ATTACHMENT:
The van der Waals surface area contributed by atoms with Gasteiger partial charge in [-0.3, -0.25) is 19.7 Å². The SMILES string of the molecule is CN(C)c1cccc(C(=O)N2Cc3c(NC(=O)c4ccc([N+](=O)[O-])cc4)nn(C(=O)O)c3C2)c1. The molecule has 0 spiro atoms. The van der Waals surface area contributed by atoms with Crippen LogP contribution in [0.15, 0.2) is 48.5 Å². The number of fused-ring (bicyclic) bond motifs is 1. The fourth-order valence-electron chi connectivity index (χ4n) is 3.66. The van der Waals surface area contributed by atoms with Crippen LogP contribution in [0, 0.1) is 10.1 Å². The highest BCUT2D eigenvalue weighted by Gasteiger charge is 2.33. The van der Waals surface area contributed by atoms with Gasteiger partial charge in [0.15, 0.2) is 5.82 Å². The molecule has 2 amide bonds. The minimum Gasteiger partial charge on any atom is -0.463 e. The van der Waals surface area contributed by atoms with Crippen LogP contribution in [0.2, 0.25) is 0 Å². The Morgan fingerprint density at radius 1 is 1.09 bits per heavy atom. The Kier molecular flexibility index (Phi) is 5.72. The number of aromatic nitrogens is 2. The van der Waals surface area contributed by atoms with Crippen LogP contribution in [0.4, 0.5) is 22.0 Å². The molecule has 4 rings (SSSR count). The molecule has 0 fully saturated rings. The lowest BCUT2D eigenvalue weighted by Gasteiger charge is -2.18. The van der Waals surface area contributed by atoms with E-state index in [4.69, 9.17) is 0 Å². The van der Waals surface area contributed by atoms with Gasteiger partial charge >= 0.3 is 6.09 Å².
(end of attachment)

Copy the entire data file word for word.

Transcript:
The van der Waals surface area contributed by atoms with Gasteiger partial charge in [-0.3, -0.25) is 19.7 Å². The SMILES string of the molecule is CN(C)c1cccc(C(=O)N2Cc3c(NC(=O)c4ccc([N+](=O)[O-])cc4)nn(C(=O)O)c3C2)c1. The molecule has 0 spiro atoms. The van der Waals surface area contributed by atoms with Crippen LogP contribution in [0.15, 0.2) is 48.5 Å². The number of fused-ring (bicyclic) bond motifs is 1. The fourth-order valence-electron chi connectivity index (χ4n) is 3.66. The van der Waals surface area contributed by atoms with Crippen LogP contribution in [0, 0.1) is 10.1 Å². The highest BCUT2D eigenvalue weighted by Gasteiger charge is 2.33. The van der Waals surface area contributed by atoms with Gasteiger partial charge in [0.15, 0.2) is 5.82 Å². The molecule has 2 amide bonds. The minimum Gasteiger partial charge on any atom is -0.463 e. The van der Waals surface area contributed by atoms with Crippen LogP contribution in [0.2, 0.25) is 0 Å². The Morgan fingerprint density at radius 1 is 1.09 bits per heavy atom. The Kier molecular flexibility index (Phi) is 5.72. The number of aromatic nitrogens is 2. The van der Waals surface area contributed by atoms with Crippen LogP contribution in [0.4, 0.5) is 22.0 Å². The molecule has 4 rings (SSSR count). The molecule has 0 fully saturated rings. The lowest BCUT2D eigenvalue weighted by Gasteiger charge is -2.18. The van der Waals surface area contributed by atoms with E-state index in [4.69, 9.17) is 0 Å². The van der Waals surface area contributed by atoms with Gasteiger partial charge >= 0.3 is 6.09 Å².